I don't have it/haven't read it, but the general internet impression I get is that you dodged a bullet there in that 203x is supposedly not particularly good.
posted by juv3nal at 11:21 AM on January 17, 2013


$30 for 480p footage of static?

Besides, YouTube has taken it upon itself to introduce the younger generations to this artifact--when a YouTube video fails to load, a faux-static animation plays in the video frame.
posted by simen at 3:01 AM on January 17 [+] [!]


ACTUALLY.

The look of an old television tuned to a dead channel isn't static - skies don't look like static. It's a sort of flickering blankness, which does look like a sky with lots of light pollution.

THE MORE YOU KNOW.
posted by Sebmojo at 12:41 PM on January 17, 2013 [1 favorite]


The list predates 2000. There was a (shorter) list like this in the Cyberpunk 2020 handbook itself. I'm guessing that it's the same list (without the '90s movies) but it didn't have these notes or explanations, just the title, leaving you to be baffled at the criteria for its inclusion. :)

I'm pretty sure that list had some of our noted exceptions though - I remember Aliens in particular being there, also obscure bits and bobs like Overdrawn at the Memory Bank. Probably though it varied from version to version.

What I'd love to get hold of is the similar list in one of the WH40k books, which is basically a guide to all the things they stole from to build the early WH40K world. Them being total magpies it had a lot on it, and some pretty quality stuff.

Or maybe the thing is a false memory, I've never been able to find it.
posted by Artw at 12:48 PM on January 17, 2013


Artw: "What I'd love to get hold of is the similar list in one of the WH40k books, which is basically a guide to all the things they stole from to build the early WH40K world. Them being total magpies it had a lot on it, and some pretty quality stuff.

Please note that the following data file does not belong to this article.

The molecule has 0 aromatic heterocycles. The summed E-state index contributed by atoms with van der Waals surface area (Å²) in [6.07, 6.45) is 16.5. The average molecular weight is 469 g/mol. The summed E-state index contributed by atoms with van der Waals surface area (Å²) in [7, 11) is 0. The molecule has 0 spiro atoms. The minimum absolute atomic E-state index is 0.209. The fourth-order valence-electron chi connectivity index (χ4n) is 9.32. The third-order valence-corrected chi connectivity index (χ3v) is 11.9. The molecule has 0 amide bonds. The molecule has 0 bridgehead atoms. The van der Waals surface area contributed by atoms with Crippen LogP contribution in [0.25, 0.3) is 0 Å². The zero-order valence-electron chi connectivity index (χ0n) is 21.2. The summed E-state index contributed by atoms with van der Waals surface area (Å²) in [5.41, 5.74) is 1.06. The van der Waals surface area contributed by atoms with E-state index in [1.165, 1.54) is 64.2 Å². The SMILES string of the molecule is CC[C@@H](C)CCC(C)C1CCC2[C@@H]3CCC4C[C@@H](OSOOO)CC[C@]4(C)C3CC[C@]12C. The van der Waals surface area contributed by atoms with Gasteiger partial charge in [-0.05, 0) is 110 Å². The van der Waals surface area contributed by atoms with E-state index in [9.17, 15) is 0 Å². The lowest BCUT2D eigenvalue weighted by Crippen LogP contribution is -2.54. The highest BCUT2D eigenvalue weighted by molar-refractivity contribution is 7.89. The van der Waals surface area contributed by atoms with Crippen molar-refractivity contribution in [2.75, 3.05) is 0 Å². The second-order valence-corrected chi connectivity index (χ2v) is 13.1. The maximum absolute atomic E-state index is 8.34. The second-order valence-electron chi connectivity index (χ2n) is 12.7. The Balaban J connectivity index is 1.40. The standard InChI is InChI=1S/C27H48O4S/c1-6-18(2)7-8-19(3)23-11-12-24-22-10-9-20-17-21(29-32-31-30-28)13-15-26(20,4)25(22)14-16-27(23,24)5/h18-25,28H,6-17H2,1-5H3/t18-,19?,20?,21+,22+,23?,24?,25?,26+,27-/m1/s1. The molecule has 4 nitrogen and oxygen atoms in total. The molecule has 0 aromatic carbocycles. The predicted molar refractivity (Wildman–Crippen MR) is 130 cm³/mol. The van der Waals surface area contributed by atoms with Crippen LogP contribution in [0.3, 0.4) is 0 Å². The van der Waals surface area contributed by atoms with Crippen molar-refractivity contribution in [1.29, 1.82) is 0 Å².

Or maybe the thing is a false memory, I've never been able to find it.
"

That would be SOOOOO awesome, as I have been reading through a lot of the Black Library stuff lately. There was a sequence with a tech-marine directly interfacing with a Chaos-infested machine spirit that went quite cyberspacy.
posted by Samizdata at 1:12 PM on January 17, 2013


There's a free "re-imagining" of the Cyberpunk RPG, but the destination of the links is down right now (and even when it's up, it's pretty tough to navigate.)
posted by Zed at 1:54 PM on January 17, 2013


Talking of terrible movies from 1995 that are sf and "punk" and have cool sounding casts that somehow contribute nothing, here's Comics Alliance rewatching Tank Girl, the epitome of that kind of thing.

Why the scare quotes? Iggy Pop and Jamie Hewlett automatically make that movie more punk than 90% of nerd fantasies. I'm looking forward to the new videotape, since The Witcher is good.
posted by Charlemagne In Sweatpants at 2:02 PM on January 17, 2013


Hackers was fucking atrocious. I can't think of a way in which it wasn't awful.

Hackers was lovingly awful, though. It related to cyberpunk the way that Galaxy Quest related to Trek fandom, maybe. It managed to be a sincere movie version of a hacker/phreaker fantasy while simultaneously observing how silly many of its own tropes were. One of very few cyber-* movies of the time that actually seemed to have some familiarity with its own source material.
posted by hattifattener at 2:08 PM on January 17, 2013 [3 favorites]


They'd clearly read The Hacker Crackdown. How much they understood of it is up for debate.
posted by Artw at 2:15 PM on January 17, 2013 [2 favorites]


2) wow, the American edit ("The Professional") sounds really awful. Commiserations, Americans, was there ever a proper release?

DVD. There was actually a 2-DVD set released, with one of them being "Leon", and the other being "The Professional". Having only seen the second, seeing the first was a revelation about how all the story holes were the result of an editor, and I came away with a new appreciation for a good film editor.

the general internet impression I get is that you dodged a bullet there in that 203x is supposedly not particularly good.